This post originally appeared on StatNews.
New research that combines technology to sequence “ancient DNA” with direct-to-consumer genetic testing has identified tens of thousands people alive today who are genetically linked to enslaved and free African Americans who worked at a once-thriving Maryland iron forge in the late 18th and early 19th century.
The findings, reported Thursday in Science, are a step toward restoring difficult-to-obtain ancestry knowledge to African Americans who descended from enslaved people, whose life histories, or even names, were rarely recorded. Prior to 1870, the U.S. Census did not list enslaved African Americans by name, leading many of their lineages to fall off what some call “an information cliff.”
“These people lived and died and no one wrote a word about them,” said Doug Owsley, a biological anthropologist at the Smithsonian Institution who was part of the research team. “They are part of the American story, but you won’t find it in any history book.”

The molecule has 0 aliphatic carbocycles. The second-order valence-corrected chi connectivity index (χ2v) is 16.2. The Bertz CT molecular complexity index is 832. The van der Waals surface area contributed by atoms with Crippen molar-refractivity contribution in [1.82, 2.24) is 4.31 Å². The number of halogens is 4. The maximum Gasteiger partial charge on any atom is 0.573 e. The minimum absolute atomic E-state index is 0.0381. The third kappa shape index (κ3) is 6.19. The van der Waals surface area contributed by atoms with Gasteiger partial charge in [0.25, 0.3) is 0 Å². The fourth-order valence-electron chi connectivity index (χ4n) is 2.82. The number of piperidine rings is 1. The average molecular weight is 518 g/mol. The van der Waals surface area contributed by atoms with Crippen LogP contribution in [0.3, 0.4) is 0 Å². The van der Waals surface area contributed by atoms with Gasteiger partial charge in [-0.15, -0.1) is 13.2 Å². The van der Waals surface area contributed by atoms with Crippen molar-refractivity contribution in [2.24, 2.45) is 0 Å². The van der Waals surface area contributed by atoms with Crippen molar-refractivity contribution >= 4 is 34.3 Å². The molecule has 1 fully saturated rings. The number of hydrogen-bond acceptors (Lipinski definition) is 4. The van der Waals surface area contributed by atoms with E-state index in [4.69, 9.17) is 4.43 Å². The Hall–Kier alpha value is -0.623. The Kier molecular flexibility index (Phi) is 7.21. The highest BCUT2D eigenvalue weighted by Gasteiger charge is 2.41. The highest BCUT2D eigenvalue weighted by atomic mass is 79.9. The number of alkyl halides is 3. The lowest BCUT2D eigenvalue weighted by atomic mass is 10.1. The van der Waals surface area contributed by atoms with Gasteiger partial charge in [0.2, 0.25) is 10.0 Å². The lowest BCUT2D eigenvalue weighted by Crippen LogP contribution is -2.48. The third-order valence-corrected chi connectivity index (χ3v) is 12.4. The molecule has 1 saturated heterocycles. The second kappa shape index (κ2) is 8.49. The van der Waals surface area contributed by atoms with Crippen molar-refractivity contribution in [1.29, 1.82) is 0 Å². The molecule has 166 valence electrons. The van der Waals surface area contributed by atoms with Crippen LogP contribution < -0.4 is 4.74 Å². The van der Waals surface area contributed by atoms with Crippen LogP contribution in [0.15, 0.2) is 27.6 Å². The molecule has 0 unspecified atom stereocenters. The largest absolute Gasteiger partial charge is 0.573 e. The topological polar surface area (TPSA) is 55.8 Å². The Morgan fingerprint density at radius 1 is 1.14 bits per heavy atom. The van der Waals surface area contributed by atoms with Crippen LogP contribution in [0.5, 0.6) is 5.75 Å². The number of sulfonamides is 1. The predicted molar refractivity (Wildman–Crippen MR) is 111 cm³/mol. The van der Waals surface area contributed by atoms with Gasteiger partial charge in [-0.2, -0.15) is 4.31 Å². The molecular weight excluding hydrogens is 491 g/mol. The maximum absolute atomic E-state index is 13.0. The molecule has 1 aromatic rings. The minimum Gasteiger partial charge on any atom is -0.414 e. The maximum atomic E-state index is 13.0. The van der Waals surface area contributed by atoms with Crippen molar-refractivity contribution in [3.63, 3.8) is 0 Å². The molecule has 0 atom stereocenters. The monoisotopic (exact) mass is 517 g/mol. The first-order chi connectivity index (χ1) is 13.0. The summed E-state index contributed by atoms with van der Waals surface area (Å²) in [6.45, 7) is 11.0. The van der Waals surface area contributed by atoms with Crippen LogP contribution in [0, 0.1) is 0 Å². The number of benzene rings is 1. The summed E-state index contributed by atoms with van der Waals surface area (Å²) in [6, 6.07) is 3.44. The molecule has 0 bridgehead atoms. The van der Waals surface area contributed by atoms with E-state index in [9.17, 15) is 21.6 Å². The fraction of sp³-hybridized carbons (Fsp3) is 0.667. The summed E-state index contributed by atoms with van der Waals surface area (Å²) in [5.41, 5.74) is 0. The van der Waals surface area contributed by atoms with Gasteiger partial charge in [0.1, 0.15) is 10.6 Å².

People eager for that ancestral information — including about 3,000 23andMe customers who researchers said may be closely related to the furnace workers — will have to wait, however. Officials of the genetic-testing company told STAT they were “considering a way to thoughtfully and ethically return results,” perhaps by finding a way to allow people to opt in to get the information, but they have no timeline for doing so.
The research is also helping to reveal the important role African American workers played at Catoctin Furnace — a factory that created a steady stream of pans used by Revolutionary War soldiers, potbellied stoves, and many of the bombshells and cannonballs instrumental to winning the decisive Battle of Yorktown.